“Water, water, every where, Nor any drop to drink.” -The Rime of the Ancient Mariner by Samuel Taylor Coleridge
The author’s well-travel Steripen Protector is an easy way to make water safe to drink while hiking or traveling. All photos by author.
I’m not a big fan of English Romantic poets but that famous line about thirsty boatmen came leaping to mind recently when I was faced with the prospect of empty water bottles as the sun was setting.
Actually, all the water I could ever hope to drink was placidly rippling right at my feet. The regrettable part of the equation was the fact that the gentle ripples were caused by a billion insects swimming through a liquid that wouldn’t meet the federal food standards for vegetable soup because it was too thick.
The tiny wildlife pond in the Charles C. Deam Wilderness Area wasn’t exactly the cool refreshment I had been seeking.
The bigger problem was the fact that the filthy ridgetop pond was the only water within an hour’s hike. Lake Monroe, Indiana’s largest reservoir, was less than a half mile from my camp but the most direct route would have involved rappelling several hundred feet. The other option, hiking two miles by trail down to the shoreline, didn’t look good either.
So there I stood by a scum-encrusted waterhole in the gathering twilight while my tongue began to turn into a piece of beef jerky. I would have to resupply here or spend an exceptionally unpleasant night dreaming about bottled water.
I was equipped with a well-known backpacking water filter but judging by the looks of the pond, I wasn’t convinced that the water didn’t harbor viruses that the ceramic filter element couldn’t handle on its own. I decided it was time to try out my newest toy, the Steripen Protector Opti water purifier.
The Steripen is certainly the easiest method of backcountry water treatment. Using ultraviolet light instead of chemicals or filters, it kills every microbiological nasty in 32 ounces of water within 90 seconds. Previously, the only way to get that kind of result was to either boil the water, wait for chemical filtration to work or use only top-end water filters. Since waiting 20 minutes or longer for chemicals to work is never convenient, coupled with concerns about ingesting the questionable byproducts of the process, hikers have looked for a better method of purification.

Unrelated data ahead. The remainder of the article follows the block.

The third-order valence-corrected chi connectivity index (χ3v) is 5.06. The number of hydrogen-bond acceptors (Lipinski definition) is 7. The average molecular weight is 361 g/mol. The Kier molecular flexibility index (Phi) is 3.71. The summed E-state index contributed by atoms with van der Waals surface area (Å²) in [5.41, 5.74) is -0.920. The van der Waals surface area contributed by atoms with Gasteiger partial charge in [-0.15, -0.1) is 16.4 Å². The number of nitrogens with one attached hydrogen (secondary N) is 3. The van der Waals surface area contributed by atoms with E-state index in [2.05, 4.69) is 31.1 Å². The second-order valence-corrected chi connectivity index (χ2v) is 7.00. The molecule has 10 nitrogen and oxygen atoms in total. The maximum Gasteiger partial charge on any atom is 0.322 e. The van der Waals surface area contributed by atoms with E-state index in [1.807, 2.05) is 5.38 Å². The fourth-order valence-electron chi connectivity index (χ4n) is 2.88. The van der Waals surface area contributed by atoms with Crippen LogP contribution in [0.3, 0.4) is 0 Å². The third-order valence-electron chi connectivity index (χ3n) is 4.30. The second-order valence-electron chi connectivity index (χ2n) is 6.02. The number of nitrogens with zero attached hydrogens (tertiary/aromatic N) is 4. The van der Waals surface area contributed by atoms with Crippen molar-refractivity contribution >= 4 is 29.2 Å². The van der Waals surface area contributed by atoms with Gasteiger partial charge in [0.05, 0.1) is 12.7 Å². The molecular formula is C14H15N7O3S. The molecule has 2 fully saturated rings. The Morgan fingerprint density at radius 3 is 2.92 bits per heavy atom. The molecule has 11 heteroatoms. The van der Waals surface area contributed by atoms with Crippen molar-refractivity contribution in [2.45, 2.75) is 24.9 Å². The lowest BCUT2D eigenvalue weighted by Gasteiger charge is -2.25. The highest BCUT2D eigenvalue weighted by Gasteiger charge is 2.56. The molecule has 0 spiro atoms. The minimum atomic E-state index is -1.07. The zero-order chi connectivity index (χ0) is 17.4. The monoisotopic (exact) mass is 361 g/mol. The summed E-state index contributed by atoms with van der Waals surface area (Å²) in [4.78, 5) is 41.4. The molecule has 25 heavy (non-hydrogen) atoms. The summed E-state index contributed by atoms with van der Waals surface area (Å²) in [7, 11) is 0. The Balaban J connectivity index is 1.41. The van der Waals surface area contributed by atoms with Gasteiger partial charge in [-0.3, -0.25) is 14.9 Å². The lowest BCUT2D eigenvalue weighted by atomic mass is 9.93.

Steripen in action, making a 32-ounce bottle of spring water safe
I love my backpacking filters but there are two drawbacks. First are the logistics of deploying, using and maintaining the pump. Second, and more important, is concern that viruses or the tiniest microbes can still get through most filters. In fact, most manufacturers suggest treating the water afterward with chemicals if there is a question of safety.
In the case of the wildlife pond, I first filtered the water then gave the Steripen its first real test. A bit smaller than a cell phone, I took the cap off the quartz probe, hit the button and waited for the green indicator light. Once the unit was ready, I submerged it in my water bottle and swirled the water for 90 seconds. Aside from the soft blue glow from the lamp, nothing else appeared to happen. Once the light went out, the process was complete.
Now, it was Truth-or-Dare time.
Taking a deep breath, I said a silent prayer asking for a relatively painless death then poured the water down my desiccated throat. I’m not sure what I was expecting to happen, but nothing did.
It didn’t even taste like broth.
Later the next day when I finally crossed a nice clear brook, I didn’t hesitate to fill my bottles, treat them with the Steripen and head on down the trail in less than five minutes. Since I’m still here and my digestive tract hasn’t imploded, I guess the purifier worked.
What are the downsides? So far, I’ve not found too many.
First, the device is battery-powered and could conceivably fail due to the rigors of outdoor living. However, after playing with the unit for a couple of months and having actually carried it on several trips, it seems as robust as any water filter. The Protector and similar Adventurer models use long-lasting lithium CR123 batteries that are estimated to treat about 50 liters of water. The less-expensive Aqua model uses the more common AA batteries.
One concern I had was the fact that the ultraviolet light cannot treat the threads of your water container. Steripen acknowledges this problem and simply advises to dry the rim of the container. I also upended the bottle with a loose cap to allow a bit of purified water to wash the threads. Given my limited understanding that it takes more than a few ingested microbes to make you sick, this procedure seems reasonably safe.
The Steripen Adventurer retails for $89.95 and is widely available through outdoor retailers and online. The equally-effective but slightly larger Aqua only runs $49.95.
For more information:
Steripen website: http://steripen.com